Amazon and Barnes & Noble are now at loggerheads over the issue of which e-book reader, Kindle or the Nook, has the better battery life.
Barnes and Noble had earlier claimed that its NooK e-reader could run for two months on a single charge. According to this claim, the Nook’s battery life was twice to that of its competition — the Amazon Kindle.
But soon after the claims were made, questions were raised over the way Nook’s battery life was calculated. It was said Barnes and Noble assumed readers would use the device for 30 minutes a day with wireless connection turned off.
The calculations by Amazon Kindle officials assumed per day reading time of 60 minutes with wireless turned off.
“A single charge lasts up to two months with wireless off based upon a half-hour of daily reading time. If you read for one hour a day, you will get battery life of up to one month. Keep wireless always on and it lasts for up to 10 days. Battery life will vary based on wireless usage, such as shopping the Kindle Store, Web browsing, and downloading content. In low-coverage areas or in EDGE/GPRS-only coverage, wireless usage will consume battery power more quickly,” a promotional copy of Amazon read, as reported by the CNET.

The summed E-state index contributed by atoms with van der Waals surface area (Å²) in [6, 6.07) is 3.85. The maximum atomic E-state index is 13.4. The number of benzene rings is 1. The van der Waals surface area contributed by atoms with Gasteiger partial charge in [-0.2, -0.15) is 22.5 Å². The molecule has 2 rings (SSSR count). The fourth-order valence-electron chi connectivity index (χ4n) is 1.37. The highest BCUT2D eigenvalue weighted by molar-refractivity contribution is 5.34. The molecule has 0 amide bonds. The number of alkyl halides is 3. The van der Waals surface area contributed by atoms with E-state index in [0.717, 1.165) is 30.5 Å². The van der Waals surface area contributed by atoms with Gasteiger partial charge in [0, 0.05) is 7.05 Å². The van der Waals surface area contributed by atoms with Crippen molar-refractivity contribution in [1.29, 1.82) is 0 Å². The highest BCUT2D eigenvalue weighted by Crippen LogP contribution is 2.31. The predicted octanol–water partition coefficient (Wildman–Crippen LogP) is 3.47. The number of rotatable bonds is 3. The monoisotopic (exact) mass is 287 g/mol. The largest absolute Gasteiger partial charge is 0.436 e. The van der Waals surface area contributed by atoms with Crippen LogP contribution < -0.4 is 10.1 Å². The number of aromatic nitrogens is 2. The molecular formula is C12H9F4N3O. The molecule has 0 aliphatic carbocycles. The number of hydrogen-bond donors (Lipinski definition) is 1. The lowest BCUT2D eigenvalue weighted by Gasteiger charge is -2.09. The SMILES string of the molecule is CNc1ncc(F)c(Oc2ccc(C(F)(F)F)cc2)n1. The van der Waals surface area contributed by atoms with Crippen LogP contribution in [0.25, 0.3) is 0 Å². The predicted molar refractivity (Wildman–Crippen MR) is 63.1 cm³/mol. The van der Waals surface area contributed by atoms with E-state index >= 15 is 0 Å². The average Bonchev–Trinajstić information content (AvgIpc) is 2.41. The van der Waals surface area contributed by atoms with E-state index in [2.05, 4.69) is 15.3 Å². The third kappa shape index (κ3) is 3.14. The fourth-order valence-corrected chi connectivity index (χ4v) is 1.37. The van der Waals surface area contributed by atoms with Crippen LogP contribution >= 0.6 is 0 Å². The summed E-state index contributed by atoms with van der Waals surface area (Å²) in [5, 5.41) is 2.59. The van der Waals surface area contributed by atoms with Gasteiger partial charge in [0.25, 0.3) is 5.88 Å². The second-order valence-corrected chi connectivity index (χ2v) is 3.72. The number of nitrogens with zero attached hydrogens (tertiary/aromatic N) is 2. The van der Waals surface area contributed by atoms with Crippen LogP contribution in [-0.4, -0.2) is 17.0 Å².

After the Barnes and Noble battery-life claim came, Amazon also adjusted its calculations accordingly and claimed a battery life of two months on its website.
The Nook makers stuck to their claims and said at the reading rate of one page per minute, the e-reader’s battery lasted for 150 hours, which is much more than Amazon Kindle when pages in were turned at the same rate.
All the e-reader manufacturers are attempting to release cheaper devices in the market, and the battery life battle between e-reader companies is a result of it.
Amidst all this happening, the readers should not miss the unmistakable strategy shift by Barnes and Noble — it has decided to follow (to some extent) the Amazon Kindle by accommodating the E-ink display in Nook, which helps readers to read even under direct sunlight.